Sunday, November 28

Wellington rents ‘out of control’ pushing students to drop out of school for work

There is concern that college students are starting to move out of the capital due to high rent prices, as some students struggle to juggle between their studies and their bills.

Residential building, accommodation, housing, rent.

Photo: 123RF

It was a message shared between the president of the Victoria University student association, Michael Turnbull, and his counterpart from Massey University in Wellington, Tessa Guess.

The couple say that housing affordability was one of the biggest problems students in Wellington faced, with some even dropping out for work as a result.

The most recent Trade Me Property data (from August, released in September) puts the median weekly rent in Wellington City at $ 600, $ 30 more than Auckland City.

Teresa Davenport, a sophomore at the University of Victoria, was looking for something more affordable because her boyfriend was moving home to save money.

She had originally “basically begged” him to move so she could live in Wellington City.

Davenport currently paid $ 160 a week for her share of the rent (her room was actually the living room), but that would “go up to about $ 250” if she were the only one renting it.

She was still struggling to cover her cost of living despite working the maximum Studylink allowed without reducing her student allowance.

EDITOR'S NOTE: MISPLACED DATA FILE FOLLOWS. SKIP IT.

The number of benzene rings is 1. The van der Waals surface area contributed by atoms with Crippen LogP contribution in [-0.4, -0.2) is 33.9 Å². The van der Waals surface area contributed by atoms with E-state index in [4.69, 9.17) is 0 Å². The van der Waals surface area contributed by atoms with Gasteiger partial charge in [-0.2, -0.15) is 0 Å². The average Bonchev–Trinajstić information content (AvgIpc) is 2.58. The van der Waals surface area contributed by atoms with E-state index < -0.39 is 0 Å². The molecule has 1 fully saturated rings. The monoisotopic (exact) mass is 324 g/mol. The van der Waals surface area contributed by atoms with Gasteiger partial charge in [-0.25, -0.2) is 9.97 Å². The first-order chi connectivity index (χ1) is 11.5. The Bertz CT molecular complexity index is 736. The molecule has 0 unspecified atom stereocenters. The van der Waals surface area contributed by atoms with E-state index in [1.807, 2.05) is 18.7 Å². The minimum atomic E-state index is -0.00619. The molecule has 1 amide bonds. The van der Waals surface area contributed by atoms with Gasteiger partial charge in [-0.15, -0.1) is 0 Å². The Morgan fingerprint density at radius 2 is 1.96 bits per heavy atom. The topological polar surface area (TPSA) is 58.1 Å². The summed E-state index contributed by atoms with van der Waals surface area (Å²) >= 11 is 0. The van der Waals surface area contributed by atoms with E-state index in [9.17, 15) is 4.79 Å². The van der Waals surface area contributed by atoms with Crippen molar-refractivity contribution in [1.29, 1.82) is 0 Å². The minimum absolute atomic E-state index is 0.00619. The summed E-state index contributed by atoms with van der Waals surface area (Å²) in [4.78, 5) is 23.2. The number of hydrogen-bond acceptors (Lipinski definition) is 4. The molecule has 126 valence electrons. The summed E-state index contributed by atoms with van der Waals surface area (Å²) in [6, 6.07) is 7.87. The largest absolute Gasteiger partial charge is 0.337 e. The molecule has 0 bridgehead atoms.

“Rents are getting out of control,” he said.

Davenport regularly looked at the rooms listed on Trade Me and “even right now they are all between $ 240 and $ 250 a week.”

“How am I supposed to allow myself that?”

Davenport said he would work as hard as he could over the summer to pay for next year, but was finally considering moving into his parents’ home in Whanganui.

He said he would probably rely on the college’s “really good” financial advisers next year, as well as free food through the student association.

His experience sounded all too familiar to Wellington City Councilor Tamatha Paul, who found herself in a similar position as a student in 2017.

However, he thought things were much worse today, a statement echoed by Turnbull and Guest.

Turnbull said many students found it difficult “to be thrown into the rental world” once they left freshman residences and their “comprehensive support.”

He said the owners were “scalping” the students, with other high costs.

Guest agreed, saying that the hundreds of students he had seen asking for help were just the tip of the iceberg.

In a statement, Massey University said it had increased its student accommodation this year and made it an option for all students.

But the University of Victoria said that focusing on more than rooms for school dropouts would stray too far from its primary purpose and that the city’s broader housing issues needed to be addressed.

Recognizing that universities had limited actions, Guest and Turnbull wanted the local and central government to take urgent action.

Paul did not mince words about the council doing more, saying it had been “shocking” and “containing” the house.

“We have contributed enormously to making students’ lives miserable,” he said.

Paul said that students who couldn’t afford city living was “one of the worst indicators” of Wellington’s housing crisis because they only paid per room, compared to those who paid for a whole house.

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